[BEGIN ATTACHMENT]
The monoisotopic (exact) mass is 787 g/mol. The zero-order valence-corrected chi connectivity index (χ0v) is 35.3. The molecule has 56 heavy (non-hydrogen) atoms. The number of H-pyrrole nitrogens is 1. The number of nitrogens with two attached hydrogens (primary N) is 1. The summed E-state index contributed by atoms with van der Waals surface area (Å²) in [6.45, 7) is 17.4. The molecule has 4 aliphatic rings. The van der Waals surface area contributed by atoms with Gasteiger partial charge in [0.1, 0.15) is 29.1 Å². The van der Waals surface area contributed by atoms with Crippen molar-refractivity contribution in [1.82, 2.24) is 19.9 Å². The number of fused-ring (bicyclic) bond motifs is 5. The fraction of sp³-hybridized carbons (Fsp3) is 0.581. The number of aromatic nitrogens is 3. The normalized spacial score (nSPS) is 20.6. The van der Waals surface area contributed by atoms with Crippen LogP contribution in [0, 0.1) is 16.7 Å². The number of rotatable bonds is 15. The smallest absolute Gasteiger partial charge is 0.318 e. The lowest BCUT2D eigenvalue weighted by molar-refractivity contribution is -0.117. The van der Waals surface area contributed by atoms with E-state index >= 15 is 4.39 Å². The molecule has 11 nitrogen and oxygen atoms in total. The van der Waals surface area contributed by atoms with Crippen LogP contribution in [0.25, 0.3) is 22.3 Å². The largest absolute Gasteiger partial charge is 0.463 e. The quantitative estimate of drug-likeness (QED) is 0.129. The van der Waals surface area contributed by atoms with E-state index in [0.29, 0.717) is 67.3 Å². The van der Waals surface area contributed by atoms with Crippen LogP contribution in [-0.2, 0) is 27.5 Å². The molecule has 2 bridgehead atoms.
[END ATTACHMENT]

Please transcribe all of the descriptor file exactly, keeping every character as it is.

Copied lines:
The monoisotopic (exact) mass is 787 g/mol. The zero-order valence-corrected chi connectivity index (χ0v) is 35.3. The molecule has 56 heavy (non-hydrogen) atoms. The number of H-pyrrole nitrogens is 1. The number of nitrogens with two attached hydrogens (primary N) is 1. The summed E-state index contributed by atoms with van der Waals surface area (Å²) in [6.45, 7) is 17.4. The molecule has 4 aliphatic rings. The van der Waals surface area contributed by atoms with Gasteiger partial charge in [0.1, 0.15) is 29.1 Å². The van der Waals surface area contributed by atoms with Crippen molar-refractivity contribution in [1.82, 2.24) is 19.9 Å². The number of fused-ring (bicyclic) bond motifs is 5. The fraction of sp³-hybridized carbons (Fsp3) is 0.581. The number of aromatic nitrogens is 3. The normalized spacial score (nSPS) is 20.6. The van der Waals surface area contributed by atoms with Crippen LogP contribution in [0, 0.1) is 16.7 Å². The number of rotatable bonds is 15. The smallest absolute Gasteiger partial charge is 0.318 e. The lowest BCUT2D eigenvalue weighted by molar-refractivity contribution is -0.117. The van der Waals surface area contributed by atoms with E-state index >= 15 is 4.39 Å². The molecule has 11 nitrogen and oxygen atoms in total. The van der Waals surface area contributed by atoms with Crippen LogP contribution in [0.25, 0.3) is 22.3 Å². The largest absolute Gasteiger partial charge is 0.463 e. The quantitative estimate of drug-likeness (QED) is 0.129. The van der Waals surface area contributed by atoms with E-state index in [0.29, 0.717) is 67.3 Å². The van der Waals surface area contributed by atoms with Crippen LogP contribution in [-0.2, 0) is 27.5 Å². The molecule has 2 bridgehead atoms.